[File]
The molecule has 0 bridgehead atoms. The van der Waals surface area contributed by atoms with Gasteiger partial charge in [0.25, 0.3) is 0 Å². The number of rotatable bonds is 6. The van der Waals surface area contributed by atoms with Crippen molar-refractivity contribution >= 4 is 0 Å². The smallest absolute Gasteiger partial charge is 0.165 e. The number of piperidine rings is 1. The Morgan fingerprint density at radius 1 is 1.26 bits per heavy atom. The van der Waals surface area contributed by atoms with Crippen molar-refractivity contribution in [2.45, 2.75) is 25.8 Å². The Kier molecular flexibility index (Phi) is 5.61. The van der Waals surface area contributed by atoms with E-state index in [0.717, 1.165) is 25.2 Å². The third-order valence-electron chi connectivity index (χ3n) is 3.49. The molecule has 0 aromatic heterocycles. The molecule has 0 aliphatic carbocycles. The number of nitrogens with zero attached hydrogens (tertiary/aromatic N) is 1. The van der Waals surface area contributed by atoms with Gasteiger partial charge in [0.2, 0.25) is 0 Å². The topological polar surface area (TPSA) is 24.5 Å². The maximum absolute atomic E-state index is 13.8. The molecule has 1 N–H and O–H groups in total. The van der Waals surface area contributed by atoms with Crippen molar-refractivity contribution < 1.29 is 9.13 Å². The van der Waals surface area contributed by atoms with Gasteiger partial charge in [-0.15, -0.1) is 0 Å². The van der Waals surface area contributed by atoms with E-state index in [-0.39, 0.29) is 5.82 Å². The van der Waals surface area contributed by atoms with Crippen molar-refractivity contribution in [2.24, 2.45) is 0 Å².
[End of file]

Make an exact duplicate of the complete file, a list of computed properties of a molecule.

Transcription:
The molecule has 0 bridgehead atoms. The van der Waals surface area contributed by atoms with Gasteiger partial charge in [0.25, 0.3) is 0 Å². The number of rotatable bonds is 6. The van der Waals surface area contributed by atoms with Crippen molar-refractivity contribution >= 4 is 0 Å². The smallest absolute Gasteiger partial charge is 0.165 e. The number of piperidine rings is 1. The Morgan fingerprint density at radius 1 is 1.26 bits per heavy atom. The van der Waals surface area contributed by atoms with Crippen molar-refractivity contribution in [2.45, 2.75) is 25.8 Å². The Kier molecular flexibility index (Phi) is 5.61. The van der Waals surface area contributed by atoms with E-state index in [0.717, 1.165) is 25.2 Å². The third-order valence-electron chi connectivity index (χ3n) is 3.49. The molecule has 0 aromatic heterocycles. The molecule has 0 aliphatic carbocycles. The number of nitrogens with zero attached hydrogens (tertiary/aromatic N) is 1. The van der Waals surface area contributed by atoms with Gasteiger partial charge in [0.2, 0.25) is 0 Å². The topological polar surface area (TPSA) is 24.5 Å². The maximum absolute atomic E-state index is 13.8. The molecule has 1 N–H and O–H groups in total. The van der Waals surface area contributed by atoms with Crippen molar-refractivity contribution < 1.29 is 9.13 Å². The van der Waals surface area contributed by atoms with Gasteiger partial charge in [-0.15, -0.1) is 0 Å². The van der Waals surface area contributed by atoms with E-state index in [-0.39, 0.29) is 5.82 Å². The van der Waals surface area contributed by atoms with Crippen molar-refractivity contribution in [2.24, 2.45) is 0 Å².